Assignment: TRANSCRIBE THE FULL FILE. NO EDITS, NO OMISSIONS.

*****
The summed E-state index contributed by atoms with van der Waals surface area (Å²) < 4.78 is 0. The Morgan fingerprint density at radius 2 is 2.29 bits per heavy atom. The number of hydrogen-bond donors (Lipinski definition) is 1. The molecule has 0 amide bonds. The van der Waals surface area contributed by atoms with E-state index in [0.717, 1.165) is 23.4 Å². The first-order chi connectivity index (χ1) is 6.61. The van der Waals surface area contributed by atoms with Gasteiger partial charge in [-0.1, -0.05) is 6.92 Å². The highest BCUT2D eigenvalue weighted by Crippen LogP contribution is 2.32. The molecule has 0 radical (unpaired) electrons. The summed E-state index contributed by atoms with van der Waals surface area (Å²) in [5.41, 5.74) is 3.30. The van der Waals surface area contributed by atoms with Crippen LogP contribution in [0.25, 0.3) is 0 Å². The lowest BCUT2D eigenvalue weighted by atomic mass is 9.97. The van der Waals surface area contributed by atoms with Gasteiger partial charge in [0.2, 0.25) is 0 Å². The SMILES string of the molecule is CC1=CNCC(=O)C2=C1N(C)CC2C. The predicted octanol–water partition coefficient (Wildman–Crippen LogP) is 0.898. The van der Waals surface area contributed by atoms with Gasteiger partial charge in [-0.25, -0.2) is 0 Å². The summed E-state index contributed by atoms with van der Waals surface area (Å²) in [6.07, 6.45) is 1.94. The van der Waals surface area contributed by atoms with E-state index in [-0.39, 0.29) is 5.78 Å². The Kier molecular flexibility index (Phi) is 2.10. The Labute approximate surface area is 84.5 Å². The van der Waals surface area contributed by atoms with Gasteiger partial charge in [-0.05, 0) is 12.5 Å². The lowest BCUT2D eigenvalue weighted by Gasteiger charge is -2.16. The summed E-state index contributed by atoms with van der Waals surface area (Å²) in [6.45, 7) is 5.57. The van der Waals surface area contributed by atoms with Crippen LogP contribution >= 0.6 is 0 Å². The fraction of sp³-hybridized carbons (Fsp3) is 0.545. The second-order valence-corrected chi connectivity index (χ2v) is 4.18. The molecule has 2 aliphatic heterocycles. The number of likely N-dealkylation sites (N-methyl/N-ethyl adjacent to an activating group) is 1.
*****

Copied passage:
The summed E-state index contributed by atoms with van der Waals surface area (Å²) < 4.78 is 0. The Morgan fingerprint density at radius 2 is 2.29 bits per heavy atom. The number of hydrogen-bond donors (Lipinski definition) is 1. The molecule has 0 amide bonds. The van der Waals surface area contributed by atoms with E-state index in [0.717, 1.165) is 23.4 Å². The first-order chi connectivity index (χ1) is 6.61. The van der Waals surface area contributed by atoms with Gasteiger partial charge in [-0.1, -0.05) is 6.92 Å². The highest BCUT2D eigenvalue weighted by Crippen LogP contribution is 2.32. The molecule has 0 radical (unpaired) electrons. The summed E-state index contributed by atoms with van der Waals surface area (Å²) in [5.41, 5.74) is 3.30. The van der Waals surface area contributed by atoms with Crippen LogP contribution in [0.25, 0.3) is 0 Å². The lowest BCUT2D eigenvalue weighted by atomic mass is 9.97. The van der Waals surface area contributed by atoms with Gasteiger partial charge in [0.2, 0.25) is 0 Å². The SMILES string of the molecule is CC1=CNCC(=O)C2=C1N(C)CC2C. The predicted octanol–water partition coefficient (Wildman–Crippen LogP) is 0.898. The van der Waals surface area contributed by atoms with Gasteiger partial charge in [-0.25, -0.2) is 0 Å². The summed E-state index contributed by atoms with van der Waals surface area (Å²) in [6.07, 6.45) is 1.94. The van der Waals surface area contributed by atoms with E-state index in [-0.39, 0.29) is 5.78 Å². The Kier molecular flexibility index (Phi) is 2.10. The Labute approximate surface area is 84.5 Å². The van der Waals surface area contributed by atoms with Gasteiger partial charge in [-0.05, 0) is 12.5 Å². The lowest BCUT2D eigenvalue weighted by Gasteiger charge is -2.16. The summed E-state index contributed by atoms with van der Waals surface area (Å²) in [6.45, 7) is 5.57. The van der Waals surface area contributed by atoms with Crippen LogP contribution >= 0.6 is 0 Å². The fraction of sp³-hybridized carbons (Fsp3) is 0.545. The second-order valence-corrected chi connectivity index (χ2v) is 4.18. The molecule has 2 aliphatic heterocycles. The number of likely N-dealkylation sites (N-methyl/N-ethyl adjacent to an activating group) is 1.